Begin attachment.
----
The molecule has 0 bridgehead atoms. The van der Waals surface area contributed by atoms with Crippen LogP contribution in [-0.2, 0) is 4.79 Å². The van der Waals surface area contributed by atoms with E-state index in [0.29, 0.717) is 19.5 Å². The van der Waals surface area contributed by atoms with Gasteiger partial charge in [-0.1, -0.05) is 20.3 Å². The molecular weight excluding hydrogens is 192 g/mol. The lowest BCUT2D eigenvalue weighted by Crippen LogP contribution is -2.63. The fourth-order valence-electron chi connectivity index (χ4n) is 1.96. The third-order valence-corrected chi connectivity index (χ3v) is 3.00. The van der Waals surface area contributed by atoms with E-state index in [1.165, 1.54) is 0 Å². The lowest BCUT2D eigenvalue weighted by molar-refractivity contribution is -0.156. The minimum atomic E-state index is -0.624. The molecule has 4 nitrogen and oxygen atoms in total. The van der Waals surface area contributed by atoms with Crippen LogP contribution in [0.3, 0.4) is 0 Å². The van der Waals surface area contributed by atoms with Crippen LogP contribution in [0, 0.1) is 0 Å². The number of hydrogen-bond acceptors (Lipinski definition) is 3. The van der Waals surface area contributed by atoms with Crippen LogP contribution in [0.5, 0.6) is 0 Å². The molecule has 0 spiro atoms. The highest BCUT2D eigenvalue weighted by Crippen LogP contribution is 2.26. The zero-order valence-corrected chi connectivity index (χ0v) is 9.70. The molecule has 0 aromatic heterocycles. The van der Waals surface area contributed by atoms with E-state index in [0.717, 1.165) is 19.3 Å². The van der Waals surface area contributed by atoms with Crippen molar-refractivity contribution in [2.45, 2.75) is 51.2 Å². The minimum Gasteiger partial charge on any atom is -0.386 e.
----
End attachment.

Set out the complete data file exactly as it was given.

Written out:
The molecule has 0 bridgehead atoms. The van der Waals surface area contributed by atoms with Crippen LogP contribution in [-0.2, 0) is 4.79 Å². The van der Waals surface area contributed by atoms with E-state index in [0.29, 0.717) is 19.5 Å². The van der Waals surface area contributed by atoms with Gasteiger partial charge in [-0.1, -0.05) is 20.3 Å². The molecular weight excluding hydrogens is 192 g/mol. The lowest BCUT2D eigenvalue weighted by Crippen LogP contribution is -2.63. The fourth-order valence-electron chi connectivity index (χ4n) is 1.96. The third-order valence-corrected chi connectivity index (χ3v) is 3.00. The van der Waals surface area contributed by atoms with E-state index in [1.165, 1.54) is 0 Å². The lowest BCUT2D eigenvalue weighted by molar-refractivity contribution is -0.156. The minimum atomic E-state index is -0.624. The molecule has 4 nitrogen and oxygen atoms in total. The van der Waals surface area contributed by atoms with Crippen LogP contribution in [0.3, 0.4) is 0 Å². The van der Waals surface area contributed by atoms with Crippen LogP contribution in [0, 0.1) is 0 Å². The number of hydrogen-bond acceptors (Lipinski definition) is 3. The van der Waals surface area contributed by atoms with Crippen LogP contribution in [0.5, 0.6) is 0 Å². The molecule has 0 spiro atoms. The highest BCUT2D eigenvalue weighted by Crippen LogP contribution is 2.26. The zero-order valence-corrected chi connectivity index (χ0v) is 9.70. The molecule has 0 aromatic heterocycles. The van der Waals surface area contributed by atoms with E-state index in [0.717, 1.165) is 19.3 Å². The van der Waals surface area contributed by atoms with Crippen molar-refractivity contribution in [2.45, 2.75) is 51.2 Å². The minimum Gasteiger partial charge on any atom is -0.386 e.